Restoring Jimma Abajifar Palace


The U.S. Ambassador’s fund for Cultural Preservation (AFCP) in collaboration with the Ethiopian Authority for Research and Conservation of Cultural Heritage (ARCCH) funded the 347,000 dollars for the restoration of the Jimma Abajifar palace. The restoration will also support a team of timber craftsmen who will be trained and empowered to design and implement a maintenance plan. The crafts men are expected to care for the palace, and eventually other historical sites in Ethiopia, well into the future.
The restoration project supports a broader vision of creating a new cultural destination in the region that links the heritage of coffee, Aba Jiffar Palace, and Jimma into a broader context that reflects the extraordinary history, culture, and potential of this extraordinary part of Ethiopia.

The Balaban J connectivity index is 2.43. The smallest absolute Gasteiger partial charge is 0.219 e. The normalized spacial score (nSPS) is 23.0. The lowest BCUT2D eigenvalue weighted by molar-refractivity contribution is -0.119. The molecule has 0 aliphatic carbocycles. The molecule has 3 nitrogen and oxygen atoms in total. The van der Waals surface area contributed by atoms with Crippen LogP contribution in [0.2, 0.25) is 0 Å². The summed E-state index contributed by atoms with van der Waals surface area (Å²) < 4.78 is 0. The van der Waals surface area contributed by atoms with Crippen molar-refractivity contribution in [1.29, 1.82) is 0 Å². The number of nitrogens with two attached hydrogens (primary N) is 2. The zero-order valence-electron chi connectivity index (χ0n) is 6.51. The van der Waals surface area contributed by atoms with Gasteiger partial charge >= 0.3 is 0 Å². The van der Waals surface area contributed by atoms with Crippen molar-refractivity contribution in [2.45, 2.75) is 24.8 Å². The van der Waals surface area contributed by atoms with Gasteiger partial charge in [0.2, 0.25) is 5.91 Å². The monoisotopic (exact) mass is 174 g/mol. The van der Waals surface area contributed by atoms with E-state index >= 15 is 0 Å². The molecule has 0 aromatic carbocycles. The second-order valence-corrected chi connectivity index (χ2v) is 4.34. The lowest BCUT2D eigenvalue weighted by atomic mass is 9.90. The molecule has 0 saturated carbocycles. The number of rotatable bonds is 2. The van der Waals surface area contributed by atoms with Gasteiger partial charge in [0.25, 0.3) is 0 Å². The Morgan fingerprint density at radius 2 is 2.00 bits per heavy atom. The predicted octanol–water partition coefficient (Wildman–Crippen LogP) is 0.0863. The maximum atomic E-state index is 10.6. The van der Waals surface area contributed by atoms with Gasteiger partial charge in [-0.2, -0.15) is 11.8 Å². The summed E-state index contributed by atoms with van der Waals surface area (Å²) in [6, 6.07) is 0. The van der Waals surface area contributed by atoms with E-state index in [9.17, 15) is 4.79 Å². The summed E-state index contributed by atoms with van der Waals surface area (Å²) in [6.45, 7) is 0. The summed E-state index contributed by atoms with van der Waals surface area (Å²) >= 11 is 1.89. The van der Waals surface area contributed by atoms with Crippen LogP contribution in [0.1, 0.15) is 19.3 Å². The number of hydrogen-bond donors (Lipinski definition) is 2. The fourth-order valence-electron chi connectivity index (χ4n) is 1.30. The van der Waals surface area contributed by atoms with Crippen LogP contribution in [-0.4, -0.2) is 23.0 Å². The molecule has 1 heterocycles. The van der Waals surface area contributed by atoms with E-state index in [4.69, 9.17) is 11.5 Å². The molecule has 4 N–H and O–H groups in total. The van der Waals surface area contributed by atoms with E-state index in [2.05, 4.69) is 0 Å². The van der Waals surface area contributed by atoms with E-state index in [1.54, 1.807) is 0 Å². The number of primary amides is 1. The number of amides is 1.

At the launching of the program the Us Ambassador Mike Raynor remarked that as much as the rock-hewn churches of Gheralta and Lalibela, the walled city of Harar, the fortified settlements and terraces in Konso, and the castles of Gondar, the Aba Jiffar palace represents a history that made Ethiopia a country of incredible cultural diversity, and it reminds us that such diversity should be cherished as a source of shared pride.
“Together, these funds will make it possible to undertake the most comprehensive conservation project ever at Aba Jiffar Palace, including not only urgent timber conservation, but also significant work on masonry elements, drainage, roofing, fixtures, and fitting,” he added.
On the signing ceremony the newly appointed Culture and Tourism Minister Hirut Kassaw (PhD) and other government officials took part.